I was expecting something else.
Recently, I asked Nolan Arenado about baseball gloves in general, as well as his baseball gloves. I arrived to the Rockies clubhouse with a pretty good foundation of questions. Baseball gloves are interesting. They are the only pieces of baseball equipment with any permanence. As a material object, there is something about a baseball glove that elevates them above anonymous uniforms, endless batting gloves, and fragile bats. Not only that, but it’s an intimate object. It literally molds to a player’s body. Permanence makes a bond between object and actor. It’s more than a tool, I thought. I came away with something else.
Here’s the Disneyfied version of our conversation.
Nolan Arenado has never not had a baseball glove. His baseball gloves predate his memories of life. His first arrived when he "was a little baby." The baseball glove has always been there for Arenado. Upon Nolan Arenado’s passage into memorable consciousness, he had a baseball glove. It was a trusty Rawlings that saw him through tee-ball as a child.
Nolan Arenado doesn’t find baseball gloves as much as they find him—it’s a cosmic connection. Case in point: Nolan Arenado once lost a baseball glove, but it made its way back to him. The thread that brought them together was a third party: Arenado’s best friend. And what did Arenado do during high school when he needed a new glove? He found one among the school’s equipment—"in the locker room." One of those gloves served him well. The one he used during his sophomore year took him all the way to Double-A Tulsa.
Nolan Arenado cares for his baseball gloves. He has several at any given time. The one he uses during games now he has had for four years—his "gamer"—although he just started using it last season. He knows which one will be his gamer because of the feel. Baseball gloves don’t arrive like that though. It takes effort, and it takes a long time to work a glove in. Asked whether or not he performs that labor himself: "I work them in." Gamers are for games. During the offseason, Arenado takes the glove home and leaves it in his room. He doesn’t use it. It's role too specific. It’s reserved for the real thing.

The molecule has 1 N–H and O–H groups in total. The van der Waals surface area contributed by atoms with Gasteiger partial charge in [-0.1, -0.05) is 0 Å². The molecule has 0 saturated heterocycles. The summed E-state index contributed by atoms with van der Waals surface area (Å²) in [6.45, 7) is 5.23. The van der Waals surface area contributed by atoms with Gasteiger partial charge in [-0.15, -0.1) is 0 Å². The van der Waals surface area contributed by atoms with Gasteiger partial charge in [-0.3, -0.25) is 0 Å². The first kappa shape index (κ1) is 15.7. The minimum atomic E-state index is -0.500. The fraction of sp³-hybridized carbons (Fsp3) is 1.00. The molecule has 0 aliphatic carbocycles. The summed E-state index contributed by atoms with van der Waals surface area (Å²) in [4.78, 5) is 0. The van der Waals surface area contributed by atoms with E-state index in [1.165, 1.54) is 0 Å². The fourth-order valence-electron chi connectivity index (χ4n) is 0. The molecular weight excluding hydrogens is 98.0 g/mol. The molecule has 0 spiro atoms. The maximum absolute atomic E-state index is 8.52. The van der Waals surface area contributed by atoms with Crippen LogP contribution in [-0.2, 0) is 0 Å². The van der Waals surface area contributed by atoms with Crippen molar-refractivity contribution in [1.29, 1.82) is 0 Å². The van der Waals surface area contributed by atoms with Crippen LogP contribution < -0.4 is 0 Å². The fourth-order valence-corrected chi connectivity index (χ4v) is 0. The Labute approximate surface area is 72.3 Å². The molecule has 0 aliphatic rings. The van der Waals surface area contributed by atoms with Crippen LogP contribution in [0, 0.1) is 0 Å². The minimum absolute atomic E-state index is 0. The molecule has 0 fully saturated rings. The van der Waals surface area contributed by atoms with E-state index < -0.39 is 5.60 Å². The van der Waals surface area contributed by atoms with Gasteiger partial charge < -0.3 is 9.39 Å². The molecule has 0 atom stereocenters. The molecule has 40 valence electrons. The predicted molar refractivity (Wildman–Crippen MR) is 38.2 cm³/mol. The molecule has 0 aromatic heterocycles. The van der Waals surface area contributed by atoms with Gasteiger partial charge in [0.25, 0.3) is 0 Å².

Nolan Arenado is protective of his baseball gloves. Arenado regards his glove as an object to be respected by others. He indicated that some players are protective to the point where they don’t want anyone else to touch their glove. Arenado is not so defensive. But he has two rules: "don’t throw it" and "don’t put it on your hand." The former shows disrespect while the latter violates the intimate bond between player and leather.
And here’s the actual nature of our talk.
Arenado has always had a baseball glove. When he was young, they were frequently gifts. His glove was just like the gloves other boys and girls had. One of his early ones had a Randy Johnson faux-autograph. He added his own ink to one of his early baseball gloves: "Back in the day we put our [phone] numbers on our gloves." That’s how he found the one he lost.
Baseball gloves are pieces of equipment. His high school had gloves, and he found some to use. The standards were likely minimal: does it fit? Is it broken in? Can I use it to play? Arenado received a baseball glove from his father when he was a sophomore in high school. That’s the one he used until he reached Double-A. Arenado "really liked" that glove, and he "tried to take care of it" as best he could. But with wear, tear, and thousands of ground balls, "it just got ripped up." Then he moved on.
While Arenado works his gloves in himself and takes it home with him during the offseason, he’s not attached to his gloves—even his gamer. If it needs re-lacing, the trainers do it. He's not aware of that many players who re-lace gloves themselves. During the season, he leaves his glove in the clubhouse with the rest of his equipment.
Nolan Arenado is protective of his baseball glove in the same way that I am of the floors in my apartment. They’re my floors, and I take care of them, so please kindly remove your shoes before entering. It’s the stuff of everyday possessiveness. Likewise, Arenado expects other players to respect his baseball glove, just as he respects theirs. His "don’t throw it" and "don’t put it on your hand" rules, I am guessing, are standard and implicit.
It’s not about the glove. Baseball gloves don’t have mystical properties that make a player better. Arenado has no "wonder glove" made from the hide of an ancient cow that he tanned and cut himself. His gloves are pieces of leather laced together with other places of leather. They are tools. And while baseball gloves are the only pieces of equipment that have a degree of permanence and intimacy, they remain tools. Nolan Arenado has won two Gold Glove awards, and he’s well on his way to his third. He’s won his two using different baseball gloves, and he very well might win more in the future with different bits of leather altogether. Nolan Arenado’s talent and future aren’t tied to objects. It's about him.
I don’t know why I expected to find anything other than that.